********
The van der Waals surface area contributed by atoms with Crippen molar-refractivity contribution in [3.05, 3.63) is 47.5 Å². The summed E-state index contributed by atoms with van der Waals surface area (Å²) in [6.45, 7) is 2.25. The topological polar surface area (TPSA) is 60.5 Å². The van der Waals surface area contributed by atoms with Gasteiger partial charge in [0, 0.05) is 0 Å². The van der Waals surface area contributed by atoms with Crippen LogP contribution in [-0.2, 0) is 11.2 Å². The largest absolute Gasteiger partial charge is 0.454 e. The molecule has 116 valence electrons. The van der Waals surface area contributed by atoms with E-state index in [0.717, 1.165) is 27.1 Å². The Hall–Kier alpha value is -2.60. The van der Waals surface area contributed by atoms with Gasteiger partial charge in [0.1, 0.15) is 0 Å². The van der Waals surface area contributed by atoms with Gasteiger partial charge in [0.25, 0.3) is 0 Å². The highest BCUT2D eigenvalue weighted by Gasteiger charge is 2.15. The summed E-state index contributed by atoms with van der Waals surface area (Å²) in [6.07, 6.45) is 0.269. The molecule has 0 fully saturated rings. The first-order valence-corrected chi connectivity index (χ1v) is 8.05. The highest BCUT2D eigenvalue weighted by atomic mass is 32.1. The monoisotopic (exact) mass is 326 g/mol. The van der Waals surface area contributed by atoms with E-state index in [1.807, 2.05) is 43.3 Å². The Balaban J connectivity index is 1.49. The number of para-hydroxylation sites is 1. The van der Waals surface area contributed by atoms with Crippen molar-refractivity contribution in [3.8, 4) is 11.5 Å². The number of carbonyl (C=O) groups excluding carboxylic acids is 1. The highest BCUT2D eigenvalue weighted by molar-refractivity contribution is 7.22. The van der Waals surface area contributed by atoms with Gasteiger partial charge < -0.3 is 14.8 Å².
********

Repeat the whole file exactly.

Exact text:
The van der Waals surface area contributed by atoms with Crippen molar-refractivity contribution in [3.05, 3.63) is 47.5 Å². The summed E-state index contributed by atoms with van der Waals surface area (Å²) in [6.45, 7) is 2.25. The topological polar surface area (TPSA) is 60.5 Å². The van der Waals surface area contributed by atoms with Gasteiger partial charge in [0, 0.05) is 0 Å². The van der Waals surface area contributed by atoms with Crippen LogP contribution in [-0.2, 0) is 11.2 Å². The largest absolute Gasteiger partial charge is 0.454 e. The molecule has 116 valence electrons. The van der Waals surface area contributed by atoms with E-state index in [0.717, 1.165) is 27.1 Å². The Hall–Kier alpha value is -2.60. The van der Waals surface area contributed by atoms with Gasteiger partial charge in [0.1, 0.15) is 0 Å². The van der Waals surface area contributed by atoms with Gasteiger partial charge in [0.25, 0.3) is 0 Å². The highest BCUT2D eigenvalue weighted by Gasteiger charge is 2.15. The summed E-state index contributed by atoms with van der Waals surface area (Å²) in [6.07, 6.45) is 0.269. The molecule has 0 fully saturated rings. The first-order valence-corrected chi connectivity index (χ1v) is 8.05. The highest BCUT2D eigenvalue weighted by atomic mass is 32.1. The monoisotopic (exact) mass is 326 g/mol. The van der Waals surface area contributed by atoms with E-state index in [1.807, 2.05) is 43.3 Å². The Balaban J connectivity index is 1.49. The number of para-hydroxylation sites is 1. The van der Waals surface area contributed by atoms with Crippen molar-refractivity contribution in [3.8, 4) is 11.5 Å². The number of carbonyl (C=O) groups excluding carboxylic acids is 1. The highest BCUT2D eigenvalue weighted by molar-refractivity contribution is 7.22. The van der Waals surface area contributed by atoms with Gasteiger partial charge < -0.3 is 14.8 Å².